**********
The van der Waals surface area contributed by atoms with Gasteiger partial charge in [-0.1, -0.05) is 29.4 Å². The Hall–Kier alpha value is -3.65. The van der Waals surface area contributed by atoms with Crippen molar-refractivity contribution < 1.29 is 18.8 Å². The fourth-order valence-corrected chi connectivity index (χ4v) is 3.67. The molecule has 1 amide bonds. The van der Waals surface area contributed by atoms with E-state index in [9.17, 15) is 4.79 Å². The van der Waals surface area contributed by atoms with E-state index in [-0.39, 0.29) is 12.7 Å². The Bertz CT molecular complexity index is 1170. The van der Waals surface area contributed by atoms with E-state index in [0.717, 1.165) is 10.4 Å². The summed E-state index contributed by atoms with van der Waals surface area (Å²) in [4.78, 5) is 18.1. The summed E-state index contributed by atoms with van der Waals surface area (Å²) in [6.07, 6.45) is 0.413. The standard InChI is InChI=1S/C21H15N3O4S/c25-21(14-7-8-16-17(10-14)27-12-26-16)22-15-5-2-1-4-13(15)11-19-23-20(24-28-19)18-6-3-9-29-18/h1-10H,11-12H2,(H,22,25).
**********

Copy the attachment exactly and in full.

The van der Waals surface area contributed by atoms with Gasteiger partial charge in [-0.1, -0.05) is 29.4 Å². The Hall–Kier alpha value is -3.65. The van der Waals surface area contributed by atoms with Crippen molar-refractivity contribution < 1.29 is 18.8 Å². The fourth-order valence-corrected chi connectivity index (χ4v) is 3.67. The molecule has 1 amide bonds. The van der Waals surface area contributed by atoms with E-state index in [9.17, 15) is 4.79 Å². The van der Waals surface area contributed by atoms with E-state index in [-0.39, 0.29) is 12.7 Å². The Bertz CT molecular complexity index is 1170. The van der Waals surface area contributed by atoms with E-state index in [0.717, 1.165) is 10.4 Å². The summed E-state index contributed by atoms with van der Waals surface area (Å²) in [4.78, 5) is 18.1. The summed E-state index contributed by atoms with van der Waals surface area (Å²) in [6.07, 6.45) is 0.413. The standard InChI is InChI=1S/C21H15N3O4S/c25-21(14-7-8-16-17(10-14)27-12-26-16)22-15-5-2-1-4-13(15)11-19-23-20(24-28-19)18-6-3-9-29-18/h1-10H,11-12H2,(H,22,25).